A discovery which may lead to the elimination of Ebola infections was published in Nature Chemistry a few days ago. The investigators reported that giant fullerene system inhibits the cell infection by an artificial Ebola virus.

Ebola virus infection starts with attachment of the virus to receptor DC-SIGN on dendritic cells, one of the most important cells of our immune response. These cells detect pathogens and are responsible for providing early warning to trigger the reaction of the immune system. According to Rafael Delgado, a researcher at the Hospital 12 de Octubre, Universidad Complutense de Madrid (UCM) and one of the co-authors of the publication, in case of Ebola virus this receptor acts as a point of entry for the virus into the body rather than playing a defensive role.

Giant fullerene system

Giant Fullerene System; Source: N. Martín & B. Illescas / UCM

The new study shows that molecule which consists of 12 fullerenes to which 10 sugars are attached and a fullerene core that forms a globular superstructure with 120 peripheral sugars on the surface, was efficient in blocking the receptor DC-SIGN and thus preventing virus invasion into the cells and subsequent cell infection. Nazario Martín, Professor of Organic Chemistry in the UCM and the main author of this study explains that fullerenes are hollow cages exclusively formed by carbon atoms. In this study, researchers have used the C60 fullerene which consists of 60 carbon atoms and has the shape of truncated icosahedron, similar to a soccer ball. The icosahedral structure is covered by mannose, the same type of sugar that Ebola has on its surface. This sugar is relatively rare in human cells but very characteristic for Ebola virus.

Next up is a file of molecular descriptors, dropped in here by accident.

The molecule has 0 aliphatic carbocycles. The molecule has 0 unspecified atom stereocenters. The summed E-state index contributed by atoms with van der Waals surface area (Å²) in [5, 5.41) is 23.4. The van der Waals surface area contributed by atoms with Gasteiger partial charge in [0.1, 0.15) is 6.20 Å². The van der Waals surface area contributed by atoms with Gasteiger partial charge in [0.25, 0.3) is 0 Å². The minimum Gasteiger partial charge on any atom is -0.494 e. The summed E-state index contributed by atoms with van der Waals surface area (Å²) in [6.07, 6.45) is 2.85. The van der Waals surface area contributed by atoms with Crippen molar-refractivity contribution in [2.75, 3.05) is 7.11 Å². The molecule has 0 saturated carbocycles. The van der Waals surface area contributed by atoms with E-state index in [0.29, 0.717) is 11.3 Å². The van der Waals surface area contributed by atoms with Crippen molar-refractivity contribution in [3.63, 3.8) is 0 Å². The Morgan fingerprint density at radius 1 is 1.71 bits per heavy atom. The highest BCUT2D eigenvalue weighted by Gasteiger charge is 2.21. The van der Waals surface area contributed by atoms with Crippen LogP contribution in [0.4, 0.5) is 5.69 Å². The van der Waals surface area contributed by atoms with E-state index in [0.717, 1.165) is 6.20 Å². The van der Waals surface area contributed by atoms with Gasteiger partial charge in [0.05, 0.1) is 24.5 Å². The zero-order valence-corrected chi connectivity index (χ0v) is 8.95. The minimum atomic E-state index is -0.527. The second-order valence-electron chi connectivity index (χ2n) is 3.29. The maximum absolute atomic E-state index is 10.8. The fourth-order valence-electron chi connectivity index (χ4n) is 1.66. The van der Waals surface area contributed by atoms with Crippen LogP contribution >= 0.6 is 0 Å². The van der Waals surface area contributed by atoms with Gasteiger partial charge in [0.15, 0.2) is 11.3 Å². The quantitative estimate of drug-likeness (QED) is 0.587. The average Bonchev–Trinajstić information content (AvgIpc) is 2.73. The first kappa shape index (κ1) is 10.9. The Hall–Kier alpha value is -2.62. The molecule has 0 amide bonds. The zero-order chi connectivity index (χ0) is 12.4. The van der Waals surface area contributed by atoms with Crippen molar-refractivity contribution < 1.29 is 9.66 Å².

Experiments were made using artificial Ebola virus expressing one of its proteins, envelop glycoprotein GP1, which is responsible for the virus entry into the cells. This artificial virus only infects cells but cannot replicate inside them. One of the co-authors, Rafael Delgado, reminds that this is just a first step and investigation using this giant molecules should be made with true Ebola virus. Moreover animal models such as mice should be included before any conclusions can be made. Even though this research is still at a very early stage it gives a new hope for the future treatments not only for Ebola infections but also for other infections that we cannot treat properly.

You can read about some other attempts to prevent Ebola infection here.


By Katarina Kovac, PhD, BioSistemika LLC